Los Angeles Update:
Restaurants and retail shops are exempt from the LA bag ban. The Los Angeles Bag Ban on single use disposable bags will take effect on Jan. 1, 2014, at grocery stores and pharmacies.
Los Angeles City Bag Ban targets the t-shirt style plastic bags offered at grocery stores and pharmacies. Are all shapes and sizes of plastic bags banned? Not all plastic bags are banned.
Bags allowed are:
- Produce bags used for bagging vegetables, fruits and meats, and pharmacy bags;
- Restaurant bags;
- Hardware stores bags (e.g. Home Depot, Lowes and others); and
- Select retail stores bags (e.g. Macy’s, JC Penny, Ross, TJ Maxx, and others).
What types of stores are included in the ban?
- Large stores with gross annual sales of over $2 million selling dry groceries, canned goods, or nonfood items and perishable items or stores of at least 10,000 square feet of retail space generating sales or use tax and has a licensed pharmacy are included in the ban (e.g. Ralphs, Target, Walmart, Vons, Food 4 Less, 99cent Only Stores, Walgreens, CVS, Rite Aid, and others).
- Small stores such as drug stores, pharmacies, supermarkets, grocery stores, convenience food stores, food-marts, and other entities engaged in the retail sales of a limited line of goods that sell milk, bread, soda, and snack foods, in addition to stores with a Type 20 or 21 license issued by the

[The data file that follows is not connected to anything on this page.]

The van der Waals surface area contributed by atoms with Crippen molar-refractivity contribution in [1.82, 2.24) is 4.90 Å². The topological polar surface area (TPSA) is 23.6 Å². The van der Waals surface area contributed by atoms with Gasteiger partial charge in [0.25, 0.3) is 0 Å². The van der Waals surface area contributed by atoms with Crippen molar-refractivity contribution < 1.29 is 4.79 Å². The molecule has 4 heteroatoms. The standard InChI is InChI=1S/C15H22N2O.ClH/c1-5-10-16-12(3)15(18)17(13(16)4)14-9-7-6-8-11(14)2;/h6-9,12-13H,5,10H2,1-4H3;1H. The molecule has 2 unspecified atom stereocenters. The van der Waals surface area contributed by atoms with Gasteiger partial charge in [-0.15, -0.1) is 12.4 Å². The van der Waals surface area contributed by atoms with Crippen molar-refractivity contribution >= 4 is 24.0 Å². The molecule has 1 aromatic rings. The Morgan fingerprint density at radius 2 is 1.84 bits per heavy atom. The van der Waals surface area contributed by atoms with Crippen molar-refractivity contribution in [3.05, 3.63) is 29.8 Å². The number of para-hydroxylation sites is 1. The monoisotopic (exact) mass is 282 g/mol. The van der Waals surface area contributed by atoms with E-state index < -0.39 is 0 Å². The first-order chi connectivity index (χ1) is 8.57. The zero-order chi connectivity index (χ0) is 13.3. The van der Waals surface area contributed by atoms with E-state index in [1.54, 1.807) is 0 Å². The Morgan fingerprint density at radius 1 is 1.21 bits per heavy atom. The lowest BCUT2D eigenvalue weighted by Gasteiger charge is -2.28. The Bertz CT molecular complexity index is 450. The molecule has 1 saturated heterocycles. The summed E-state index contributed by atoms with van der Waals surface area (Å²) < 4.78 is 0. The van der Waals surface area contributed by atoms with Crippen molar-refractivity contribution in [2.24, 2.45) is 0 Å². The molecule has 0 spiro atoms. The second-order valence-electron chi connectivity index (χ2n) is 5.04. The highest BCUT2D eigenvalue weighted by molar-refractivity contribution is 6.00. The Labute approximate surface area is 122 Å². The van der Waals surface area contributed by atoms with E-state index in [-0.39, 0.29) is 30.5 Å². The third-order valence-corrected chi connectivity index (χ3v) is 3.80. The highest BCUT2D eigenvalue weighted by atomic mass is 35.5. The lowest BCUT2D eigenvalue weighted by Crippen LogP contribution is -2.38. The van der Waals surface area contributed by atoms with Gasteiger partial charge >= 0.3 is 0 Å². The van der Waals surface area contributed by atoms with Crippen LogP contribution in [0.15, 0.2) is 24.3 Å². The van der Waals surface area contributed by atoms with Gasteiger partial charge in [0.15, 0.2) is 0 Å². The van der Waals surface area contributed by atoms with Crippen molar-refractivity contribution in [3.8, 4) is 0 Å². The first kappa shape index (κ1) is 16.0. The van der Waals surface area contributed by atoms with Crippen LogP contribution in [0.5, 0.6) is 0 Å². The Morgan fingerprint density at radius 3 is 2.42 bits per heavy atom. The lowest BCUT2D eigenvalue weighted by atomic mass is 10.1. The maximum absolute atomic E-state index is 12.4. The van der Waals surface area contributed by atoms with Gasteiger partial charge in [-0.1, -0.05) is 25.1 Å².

- Department of Alcoholic Beverage Controlled stores are also included in the ban (e.g. 7-Eleven, AM PM Mini Markets, and others).
Let S. Walter assist you in making sure your packaging choices meet the growing number of bag regulations around the country. Make sure to keep checking our website for updates on single use bag legislation that is pending or being implemented. Our retail packaging specialists stay on top of the ever-changing market conditions. Let us help you navigate bag legislation in the municipalities you sell into and select the best packaging for your stores. We hope that you will contact us by phone at 888-429-5673 or via email at email@example.com
Bag regulations are in full foliage this fall. And the state of California is still leading the way. Beginning Oct. 1, restaurants in San Francisco are restricted from handing out single-use plastic bags for take-out and delivery. They are required to switch to compostable plastic, paper or reusable bags. The San Francisco ordinance was expanded to include all retail establishments last year.
All around the State of California, communities are working to develop ordinances restricting the use and distribution of single-use plastic bags. This summer Monterey County’s supervisors directed their staff to begin preparing an ordinance restricting the distribution of single-use plastic bags. The county is also preparing a broad environmental impact report—the City of Monterey has already adopted an ordinance that bans plastic bags and allows a charge for paper.